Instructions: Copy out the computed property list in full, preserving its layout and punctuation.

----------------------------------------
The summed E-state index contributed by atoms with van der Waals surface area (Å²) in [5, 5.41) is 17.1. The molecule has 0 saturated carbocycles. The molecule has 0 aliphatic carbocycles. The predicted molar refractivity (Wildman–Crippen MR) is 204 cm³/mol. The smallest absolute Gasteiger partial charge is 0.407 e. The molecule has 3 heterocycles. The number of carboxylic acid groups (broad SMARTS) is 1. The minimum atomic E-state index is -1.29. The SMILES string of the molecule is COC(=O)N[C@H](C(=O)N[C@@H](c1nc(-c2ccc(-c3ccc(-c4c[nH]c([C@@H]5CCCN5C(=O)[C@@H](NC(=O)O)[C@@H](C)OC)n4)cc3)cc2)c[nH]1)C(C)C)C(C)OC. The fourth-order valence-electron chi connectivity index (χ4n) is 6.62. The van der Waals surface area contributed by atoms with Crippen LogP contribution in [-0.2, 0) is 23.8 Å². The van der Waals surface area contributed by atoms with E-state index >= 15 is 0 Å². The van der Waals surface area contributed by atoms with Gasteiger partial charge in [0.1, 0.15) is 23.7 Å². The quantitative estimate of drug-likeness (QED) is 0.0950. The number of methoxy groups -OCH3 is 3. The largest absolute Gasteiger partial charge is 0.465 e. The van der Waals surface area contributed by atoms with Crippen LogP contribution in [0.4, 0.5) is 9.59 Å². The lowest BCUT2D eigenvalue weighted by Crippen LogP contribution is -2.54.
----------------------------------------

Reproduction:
The summed E-state index contributed by atoms with van der Waals surface area (Å²) in [5, 5.41) is 17.1. The molecule has 0 saturated carbocycles. The molecule has 0 aliphatic carbocycles. The predicted molar refractivity (Wildman–Crippen MR) is 204 cm³/mol. The smallest absolute Gasteiger partial charge is 0.407 e. The molecule has 3 heterocycles. The number of carboxylic acid groups (broad SMARTS) is 1. The minimum atomic E-state index is -1.29. The SMILES string of the molecule is COC(=O)N[C@H](C(=O)N[C@@H](c1nc(-c2ccc(-c3ccc(-c4c[nH]c([C@@H]5CCCN5C(=O)[C@@H](NC(=O)O)[C@@H](C)OC)n4)cc3)cc2)c[nH]1)C(C)C)C(C)OC. The fourth-order valence-electron chi connectivity index (χ4n) is 6.62. The van der Waals surface area contributed by atoms with Crippen LogP contribution in [-0.2, 0) is 23.8 Å². The van der Waals surface area contributed by atoms with E-state index >= 15 is 0 Å². The van der Waals surface area contributed by atoms with Gasteiger partial charge in [0.1, 0.15) is 23.7 Å². The quantitative estimate of drug-likeness (QED) is 0.0950. The number of methoxy groups -OCH3 is 3. The largest absolute Gasteiger partial charge is 0.465 e. The van der Waals surface area contributed by atoms with Crippen LogP contribution in [0.4, 0.5) is 9.59 Å². The lowest BCUT2D eigenvalue weighted by Crippen LogP contribution is -2.54.